So far we’ve only looked at how to write PHP code. But just as important as your code can be the comments you write to explain what your code does.

PHP supports 3 different ways of writing comments. The first 2 are borrowed from C. There’s the double forward-slash format:

//this is a comment

and the multi-line comment:

This is a comment that can include many lines

And lastly there’s the shell-style comment with the # sign:

#this is another comment for just one line

The way the single line comment works is that everything following the start of your comment until the next new-line will be commented out and ignored by the interpreter, but with one rather important exception: PHP ending tags.

So, for instance, the following code will break:

// ¬†echo ‘<?xml ?>’;

And it doesn’t matter whether that’s a pair of forward slashes or a pound sign. Personally, I always use the forward slashes since there’s no functional difference between them, and it’s what I’m used to.

But anyway, what’ll happen is that the ?> will be seen by the interpreter as an end of the PHP block. Anything after that will just get printed directly to the page. Without the comment, PHP would have seen that as part of a quoted string, and known not to treat it like an ending tag. But once you have the comment there, it won’t recognize the quotes around it. It’ll just be treated like a closing PHP tag.

In this case, the only solution, if you really need that line commented out, would be to use the multi-line style comment. However, you have the freedom with that comment type to comment just a section of a single line.

Basically, the way multi-line comments work is they tell the interpeter to ignore anything between a /* and a */. Once the interpreter enters a comment block of that type, the only thing it looks for is an ending mark for that comment. And if it finds it on the same line or a thousand lines down the page, it makes no difference as far as the interpreter is concerned.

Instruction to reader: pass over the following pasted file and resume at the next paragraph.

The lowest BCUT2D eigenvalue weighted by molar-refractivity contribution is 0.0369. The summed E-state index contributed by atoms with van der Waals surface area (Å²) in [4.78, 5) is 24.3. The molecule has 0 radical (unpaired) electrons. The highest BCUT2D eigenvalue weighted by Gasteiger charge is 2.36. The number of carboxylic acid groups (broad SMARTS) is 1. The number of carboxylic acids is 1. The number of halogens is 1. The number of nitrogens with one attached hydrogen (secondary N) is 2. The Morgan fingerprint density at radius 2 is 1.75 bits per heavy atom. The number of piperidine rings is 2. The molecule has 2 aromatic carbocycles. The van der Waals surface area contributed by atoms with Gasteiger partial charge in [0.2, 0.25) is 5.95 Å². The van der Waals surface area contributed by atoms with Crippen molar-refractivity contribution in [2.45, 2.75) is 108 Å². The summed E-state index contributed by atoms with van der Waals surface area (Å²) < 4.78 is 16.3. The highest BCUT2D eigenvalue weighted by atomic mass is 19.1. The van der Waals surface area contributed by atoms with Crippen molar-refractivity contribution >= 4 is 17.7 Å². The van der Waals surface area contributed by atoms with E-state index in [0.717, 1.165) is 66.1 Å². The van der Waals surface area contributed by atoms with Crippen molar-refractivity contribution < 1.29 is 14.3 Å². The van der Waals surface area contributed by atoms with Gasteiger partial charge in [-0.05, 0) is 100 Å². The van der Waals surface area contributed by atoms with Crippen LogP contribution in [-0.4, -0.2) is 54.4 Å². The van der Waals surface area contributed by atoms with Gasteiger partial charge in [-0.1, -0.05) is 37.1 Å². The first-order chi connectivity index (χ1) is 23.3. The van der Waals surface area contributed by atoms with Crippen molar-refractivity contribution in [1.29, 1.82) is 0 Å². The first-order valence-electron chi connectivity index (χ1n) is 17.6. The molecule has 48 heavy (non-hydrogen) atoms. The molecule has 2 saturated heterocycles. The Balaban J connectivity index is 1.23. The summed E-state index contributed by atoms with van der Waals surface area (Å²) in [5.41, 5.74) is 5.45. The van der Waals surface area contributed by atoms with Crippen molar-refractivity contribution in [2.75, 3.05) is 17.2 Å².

So, rewriting that comment:

/* echo ‘<?xml ?>’; */

And that comment will work just fine.

It’s worth noting that the multi-line comment ignores PHP ending tags as well. So, something like this:

<?php /* ?>

<p>Here is some HTML</p>

<?php */ ?>

would be a way of commenting out a section of HTML so that it didn’t get sent to the page. Just remove the beginning and ending tags for the comments and the HTML fragment will re-appear.

Now, the pit-fall with this type of comment usually happens when you try to nest them by mistake. Suppose you need to comment out a large block of code, but somewhere in that code there’s already a multi-line comment block, for instance like this:


… lots of PHP code

The following function does something wonderful
function doSomething() {
//… do something wonderful
… more PHP code


In this case, the PHP interpreter would see the first comment-ending tag, and treat everything after it as regular PHP. But then it would hit the intended comment-ending tag, and throw a fatal parsing error, since ‘*/’ isn’t a recognized PHP expression.

So, just be careful when blocking out large sections of code this way. If you use an editing environment like mine, it’ll alert you to this sort of mistake.

Now that we’ve looked at comments, a good programming tip is to use them to explain in plain English what your script is doing at each step of the way, before you actually write your code. This way, so long as your logic makes sense, you can just write your code to do what you intend to do and be fairly confident that your functionality will work as intended. If there’s a mistake to track down, then knowing exactly what the code ought to be doing can be a huge help, rather than trying to make an informed guess based on contextual clues.

Another use for comments is in removing a line or lines of PHP that you don’t want to execute. This can be especially important when you’re debugging, and we’ll look more at that in a later video.

March 09 2010 08:51 pm | Basics and PHP Programming Basics and PHP tutorial scripts

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